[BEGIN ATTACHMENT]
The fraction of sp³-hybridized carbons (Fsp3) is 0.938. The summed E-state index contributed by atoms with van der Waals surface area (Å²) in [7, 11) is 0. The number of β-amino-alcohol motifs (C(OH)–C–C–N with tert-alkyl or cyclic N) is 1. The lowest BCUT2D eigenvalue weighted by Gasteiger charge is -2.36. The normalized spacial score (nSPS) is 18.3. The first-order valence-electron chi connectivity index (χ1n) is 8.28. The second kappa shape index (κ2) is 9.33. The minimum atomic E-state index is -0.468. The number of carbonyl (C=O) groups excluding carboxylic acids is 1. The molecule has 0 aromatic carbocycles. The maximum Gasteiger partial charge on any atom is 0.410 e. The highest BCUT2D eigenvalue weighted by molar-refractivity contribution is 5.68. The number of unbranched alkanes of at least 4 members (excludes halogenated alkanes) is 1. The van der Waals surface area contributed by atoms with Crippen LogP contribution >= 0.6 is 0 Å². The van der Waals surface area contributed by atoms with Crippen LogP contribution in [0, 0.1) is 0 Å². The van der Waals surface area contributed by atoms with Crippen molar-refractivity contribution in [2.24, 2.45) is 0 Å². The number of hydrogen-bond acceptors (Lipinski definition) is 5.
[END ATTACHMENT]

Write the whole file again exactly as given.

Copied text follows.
The fraction of sp³-hybridized carbons (Fsp3) is 0.938. The summed E-state index contributed by atoms with van der Waals surface area (Å²) in [7, 11) is 0. The number of β-amino-alcohol motifs (C(OH)–C–C–N with tert-alkyl or cyclic N) is 1. The lowest BCUT2D eigenvalue weighted by Gasteiger charge is -2.36. The normalized spacial score (nSPS) is 18.3. The first-order valence-electron chi connectivity index (χ1n) is 8.28. The second kappa shape index (κ2) is 9.33. The minimum atomic E-state index is -0.468. The number of carbonyl (C=O) groups excluding carboxylic acids is 1. The molecule has 0 aromatic carbocycles. The maximum Gasteiger partial charge on any atom is 0.410 e. The highest BCUT2D eigenvalue weighted by molar-refractivity contribution is 5.68. The number of unbranched alkanes of at least 4 members (excludes halogenated alkanes) is 1. The van der Waals surface area contributed by atoms with Crippen LogP contribution >= 0.6 is 0 Å². The van der Waals surface area contributed by atoms with Crippen LogP contribution in [0, 0.1) is 0 Å². The van der Waals surface area contributed by atoms with Crippen molar-refractivity contribution in [2.24, 2.45) is 0 Å². The number of hydrogen-bond acceptors (Lipinski definition) is 5.